See this picture from LibCon (ooh, how ironic).
It’s nicely balanced. One from Eton, one from St Paul’s, one from Radley, one from Cheltenham Ladies, one from Wellington, one from Brentwood, some oiks from Grammar school, and three Comprehensive pupils slipped in.
Oh, and two from Westminster, so they’re slightly overrepresented. But it looks like the spread of public-school attendance is very even indeed … no one culture is going to dominate then. Phew.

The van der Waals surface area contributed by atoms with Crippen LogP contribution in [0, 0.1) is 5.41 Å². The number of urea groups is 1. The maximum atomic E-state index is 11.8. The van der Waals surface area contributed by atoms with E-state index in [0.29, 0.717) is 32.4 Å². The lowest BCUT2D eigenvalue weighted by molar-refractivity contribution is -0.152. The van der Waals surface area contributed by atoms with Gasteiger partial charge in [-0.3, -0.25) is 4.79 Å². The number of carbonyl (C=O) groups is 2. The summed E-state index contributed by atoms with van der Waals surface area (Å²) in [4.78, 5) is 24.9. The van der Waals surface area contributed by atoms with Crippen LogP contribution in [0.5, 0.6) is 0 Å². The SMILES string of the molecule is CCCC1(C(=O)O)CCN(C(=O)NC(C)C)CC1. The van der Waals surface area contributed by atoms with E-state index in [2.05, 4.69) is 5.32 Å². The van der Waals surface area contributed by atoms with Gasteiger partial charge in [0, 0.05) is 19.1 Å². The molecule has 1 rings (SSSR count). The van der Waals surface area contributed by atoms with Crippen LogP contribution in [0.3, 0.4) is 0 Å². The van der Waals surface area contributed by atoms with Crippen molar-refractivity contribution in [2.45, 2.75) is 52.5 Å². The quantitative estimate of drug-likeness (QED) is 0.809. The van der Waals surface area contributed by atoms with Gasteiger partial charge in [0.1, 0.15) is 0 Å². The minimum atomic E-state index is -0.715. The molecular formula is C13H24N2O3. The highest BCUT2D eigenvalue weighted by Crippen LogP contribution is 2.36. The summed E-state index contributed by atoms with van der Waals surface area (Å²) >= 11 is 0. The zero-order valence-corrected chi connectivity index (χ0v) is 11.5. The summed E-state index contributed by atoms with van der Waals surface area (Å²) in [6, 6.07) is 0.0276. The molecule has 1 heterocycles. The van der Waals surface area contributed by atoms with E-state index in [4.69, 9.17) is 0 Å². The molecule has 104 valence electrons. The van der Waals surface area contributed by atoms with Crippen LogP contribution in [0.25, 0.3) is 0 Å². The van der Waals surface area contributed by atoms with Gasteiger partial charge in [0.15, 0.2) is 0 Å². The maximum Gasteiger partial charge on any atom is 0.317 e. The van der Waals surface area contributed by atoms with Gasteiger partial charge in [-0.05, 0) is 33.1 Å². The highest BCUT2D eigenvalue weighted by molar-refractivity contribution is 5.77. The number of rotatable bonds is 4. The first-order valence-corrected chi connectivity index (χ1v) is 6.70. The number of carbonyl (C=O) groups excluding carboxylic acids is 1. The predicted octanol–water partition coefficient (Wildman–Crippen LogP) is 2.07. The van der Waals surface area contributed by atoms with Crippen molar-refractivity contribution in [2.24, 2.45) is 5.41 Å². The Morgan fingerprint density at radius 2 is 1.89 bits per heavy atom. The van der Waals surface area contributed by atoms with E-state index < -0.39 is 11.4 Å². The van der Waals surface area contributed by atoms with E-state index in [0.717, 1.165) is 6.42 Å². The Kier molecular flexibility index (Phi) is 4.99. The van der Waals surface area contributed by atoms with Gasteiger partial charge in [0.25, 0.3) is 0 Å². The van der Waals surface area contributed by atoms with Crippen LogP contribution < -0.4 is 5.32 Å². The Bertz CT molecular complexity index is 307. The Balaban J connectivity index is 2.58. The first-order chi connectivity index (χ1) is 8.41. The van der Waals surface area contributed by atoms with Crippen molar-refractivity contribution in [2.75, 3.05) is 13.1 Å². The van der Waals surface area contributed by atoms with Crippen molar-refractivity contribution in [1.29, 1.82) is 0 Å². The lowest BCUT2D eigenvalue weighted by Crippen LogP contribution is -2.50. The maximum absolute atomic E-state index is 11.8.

Matthew D’Ancona makes an interesting point here:
The vast majority of children born in the Sixties did not have the option of a grammar school education, unlike Blair and Brown’s generation. So it should be no surprise that the architects of “Clameronism” are mostly privately educated.
I hate to make excuses for this, but D’Ancona may have a point. Since parties must pick who they think are good some 10-20 years after their university time (we hope), can this preponderance reflect current prejudice, or the way things looked many years ago? More interesting, perhaps, would be what the new crop of 200+ MPs look like.
All the same <sigh> there still isn’t someone from Ryde School, Isle of Wight.